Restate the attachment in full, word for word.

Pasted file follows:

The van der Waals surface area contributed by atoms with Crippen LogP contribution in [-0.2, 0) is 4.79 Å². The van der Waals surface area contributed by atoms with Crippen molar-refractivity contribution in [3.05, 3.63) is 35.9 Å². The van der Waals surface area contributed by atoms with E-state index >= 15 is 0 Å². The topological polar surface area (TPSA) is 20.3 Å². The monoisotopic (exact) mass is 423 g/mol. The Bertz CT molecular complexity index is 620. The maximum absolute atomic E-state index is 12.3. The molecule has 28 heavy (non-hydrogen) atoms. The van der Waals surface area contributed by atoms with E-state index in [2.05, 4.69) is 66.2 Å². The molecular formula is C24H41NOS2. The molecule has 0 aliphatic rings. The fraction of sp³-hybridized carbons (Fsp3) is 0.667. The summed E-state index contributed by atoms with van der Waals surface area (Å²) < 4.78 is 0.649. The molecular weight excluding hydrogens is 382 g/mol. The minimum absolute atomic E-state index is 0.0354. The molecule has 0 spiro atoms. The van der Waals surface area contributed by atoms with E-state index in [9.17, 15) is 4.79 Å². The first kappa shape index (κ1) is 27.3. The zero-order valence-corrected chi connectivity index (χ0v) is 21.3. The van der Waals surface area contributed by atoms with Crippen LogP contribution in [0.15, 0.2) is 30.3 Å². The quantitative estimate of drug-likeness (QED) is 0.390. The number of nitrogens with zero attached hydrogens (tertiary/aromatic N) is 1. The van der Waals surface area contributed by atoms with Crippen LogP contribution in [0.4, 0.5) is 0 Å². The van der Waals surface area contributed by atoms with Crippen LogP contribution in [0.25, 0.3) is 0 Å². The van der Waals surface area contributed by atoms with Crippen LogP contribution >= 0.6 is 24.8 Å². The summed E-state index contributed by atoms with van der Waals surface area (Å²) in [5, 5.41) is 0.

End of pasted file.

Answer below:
The van der Waals surface area contributed by atoms with Crippen LogP contribution in [-0.2, 0) is 4.79 Å². The van der Waals surface area contributed by atoms with Crippen molar-refractivity contribution in [3.05, 3.63) is 35.9 Å². The van der Waals surface area contributed by atoms with E-state index >= 15 is 0 Å². The topological polar surface area (TPSA) is 20.3 Å². The monoisotopic (exact) mass is 423 g/mol. The Bertz CT molecular complexity index is 620. The maximum absolute atomic E-state index is 12.3. The molecule has 28 heavy (non-hydrogen) atoms. The van der Waals surface area contributed by atoms with E-state index in [2.05, 4.69) is 66.2 Å². The molecular formula is C24H41NOS2. The molecule has 0 aliphatic rings. The fraction of sp³-hybridized carbons (Fsp3) is 0.667. The summed E-state index contributed by atoms with van der Waals surface area (Å²) < 4.78 is 0.649. The molecular weight excluding hydrogens is 382 g/mol. The minimum absolute atomic E-state index is 0.0354. The molecule has 0 spiro atoms. The van der Waals surface area contributed by atoms with E-state index in [9.17, 15) is 4.79 Å². The first kappa shape index (κ1) is 27.3. The zero-order valence-corrected chi connectivity index (χ0v) is 21.3. The van der Waals surface area contributed by atoms with Crippen LogP contribution in [0.15, 0.2) is 30.3 Å². The quantitative estimate of drug-likeness (QED) is 0.390. The number of nitrogens with zero attached hydrogens (tertiary/aromatic N) is 1. The van der Waals surface area contributed by atoms with Crippen LogP contribution in [0.4, 0.5) is 0 Å². The van der Waals surface area contributed by atoms with Crippen LogP contribution in [0.25, 0.3) is 0 Å². The van der Waals surface area contributed by atoms with Crippen LogP contribution >= 0.6 is 24.8 Å². The summed E-state index contributed by atoms with van der Waals surface area (Å²) in [5, 5.41) is 0.